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Fordham, M. (1963). Notes on the Transference and its Management in A Schizoid Child. J. Child Psychother., 1(1):7-15.

(1963). Journal of Child Psychotherapy, 1(1):7-15

Notes on the Transference and its Management in A Schizoid Child

Michael Fordham

Introduction

In these notes I shall give an outline of how one analytical psychologist practises child analysis. They give prominence to management of the transference in a schizoid child and so do not describe the features of every child analysis. The case is, I hope, characteristic of the work which analytical psychologists do: Jung's work originated in the study of hysterical and schizophrenic dissociations, particularly the latter and therefore those that follow him are attracted to this class of patient.

First to define the term transference. It refers to an unspecified number of perceptions of the analyst by the patient caused by the projection of split off, or unintegrated parts of the patient onto or into the analyst. Projection being an unconscious process the parts, later to be made conscious are at first unconscious: the main work of analysis consists in making them conscious, in revealing their origins and providing conditions under which the child can live through them.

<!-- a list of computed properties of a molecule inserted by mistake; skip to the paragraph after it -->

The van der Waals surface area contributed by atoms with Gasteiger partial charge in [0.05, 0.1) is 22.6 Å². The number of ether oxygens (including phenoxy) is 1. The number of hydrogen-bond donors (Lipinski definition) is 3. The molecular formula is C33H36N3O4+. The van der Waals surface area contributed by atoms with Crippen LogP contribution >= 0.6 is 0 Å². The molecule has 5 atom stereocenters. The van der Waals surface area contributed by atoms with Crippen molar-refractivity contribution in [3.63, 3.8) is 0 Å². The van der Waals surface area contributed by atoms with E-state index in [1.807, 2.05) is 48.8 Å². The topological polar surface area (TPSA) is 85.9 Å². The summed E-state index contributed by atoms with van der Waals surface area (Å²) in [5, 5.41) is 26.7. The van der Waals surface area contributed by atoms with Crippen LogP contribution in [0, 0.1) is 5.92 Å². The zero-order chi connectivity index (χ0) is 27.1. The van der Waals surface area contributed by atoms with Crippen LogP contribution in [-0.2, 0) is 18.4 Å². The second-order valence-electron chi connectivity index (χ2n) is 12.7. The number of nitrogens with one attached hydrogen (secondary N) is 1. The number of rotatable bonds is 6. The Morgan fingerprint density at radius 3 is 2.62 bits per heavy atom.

Since it is commonly held, with some justification, that analytical psychologists neglect the transference, it may be useful if I give some of the influences which helped me to arrive at the conclusion that transference analysis is vital.

Whilst being trained in analytical psychology I began to be interested in child psychiatry. First of all I assimilated all that I could from Jung's writings about child psychology. Wickes’ work was naturally also of great interest, but I soon found that if I were going to analyse children there was neither enough theory nor enough recommendations on technique to guide me.

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